“Fortnite” is hugely popular right now, but some professional hockey prospects are reportedly being told to keep their passion for the battle royale game to themselves.
“An [Ontario Hockey League] team employee tells me some players have been advised to scrub ‘Fortnite’ references from social media accounts,” The Sports Network correspondent Rick Westhead tweeted on Tuesday. “Some NHL teams consider the video game a major distraction/obsession.”
Hockey reporter Renaud Lavoie recently told Sportsnet 590 that he ran into an unnamed NHL general manager who also brought up the game.
“That GM told me it’s an issue,” Lavoie said. “Before, the athletes were going to bars. Now, they’re staying in hotel rooms or at home and playing video games for hours.”
While erasing all mentions of “Fortnite” from social media sounds unreasonable, hockey players might have cause for some concern. Back in May, analyst Jeff Marek told the 31 Thoughts podcast that a first-round NHL draft pick was ruining his career prospects because of a video game habit, according to Deadspin.
“I really doubt he’s going to make it to the NHL, and it’s because of a video game addiction, to the point where his junior general manager told me that they’ve had him go to counseling over it, because he’ll play until all hours of the night and into the morning and then he’ll have no energy the next day. Like, he’ll be a write-off. And it is that bad,” Marek said during the podcast.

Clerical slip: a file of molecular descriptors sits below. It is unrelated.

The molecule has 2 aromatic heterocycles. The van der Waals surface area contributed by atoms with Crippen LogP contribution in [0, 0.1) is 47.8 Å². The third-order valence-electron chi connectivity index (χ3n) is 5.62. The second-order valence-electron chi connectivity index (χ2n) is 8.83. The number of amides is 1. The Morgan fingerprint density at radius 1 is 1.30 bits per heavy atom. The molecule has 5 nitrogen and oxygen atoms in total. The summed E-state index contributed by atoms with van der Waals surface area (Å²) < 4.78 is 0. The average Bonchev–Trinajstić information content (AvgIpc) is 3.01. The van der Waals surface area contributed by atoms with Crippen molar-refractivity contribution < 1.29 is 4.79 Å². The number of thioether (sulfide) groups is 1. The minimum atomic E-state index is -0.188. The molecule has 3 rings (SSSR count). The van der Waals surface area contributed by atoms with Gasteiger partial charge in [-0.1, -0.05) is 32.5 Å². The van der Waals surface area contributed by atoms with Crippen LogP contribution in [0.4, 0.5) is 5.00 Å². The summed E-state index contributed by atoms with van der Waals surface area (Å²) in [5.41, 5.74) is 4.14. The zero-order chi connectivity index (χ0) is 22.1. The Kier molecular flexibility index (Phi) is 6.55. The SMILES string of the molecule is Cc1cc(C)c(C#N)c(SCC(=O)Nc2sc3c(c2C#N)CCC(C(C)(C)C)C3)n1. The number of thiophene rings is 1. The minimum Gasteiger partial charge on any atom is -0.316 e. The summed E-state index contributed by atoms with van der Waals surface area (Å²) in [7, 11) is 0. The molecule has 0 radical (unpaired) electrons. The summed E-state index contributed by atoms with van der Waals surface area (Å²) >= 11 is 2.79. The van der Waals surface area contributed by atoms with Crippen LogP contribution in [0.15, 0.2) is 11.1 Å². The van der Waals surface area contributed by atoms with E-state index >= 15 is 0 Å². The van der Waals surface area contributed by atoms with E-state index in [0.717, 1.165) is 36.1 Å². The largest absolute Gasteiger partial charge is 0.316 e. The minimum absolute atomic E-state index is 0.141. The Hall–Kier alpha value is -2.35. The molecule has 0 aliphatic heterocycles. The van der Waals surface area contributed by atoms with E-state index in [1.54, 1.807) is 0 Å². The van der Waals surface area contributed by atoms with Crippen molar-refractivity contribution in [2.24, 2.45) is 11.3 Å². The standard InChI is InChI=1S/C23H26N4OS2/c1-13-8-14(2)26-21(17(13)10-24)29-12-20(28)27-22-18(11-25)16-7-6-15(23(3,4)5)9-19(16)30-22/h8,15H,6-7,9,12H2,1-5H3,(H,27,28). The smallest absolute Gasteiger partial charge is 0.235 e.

“Fortnite” currently has over 125 million players, so it’s no surprise a large number of professional athletes are among those competing for a victory royale. NBA star Gordon Hayward is a prolific gamer who’s streamed his “Fortnite” sessions (occasionally accompanied by his adorable daughter). Pittsburgh Steelers wide receiver JuJu Smith-Schuster appeared in that infamous Ninja/Drake livestream. Meanwhile, the Carolina Hurricanes arranged a team-building field trip to Epic Games earlier this summer.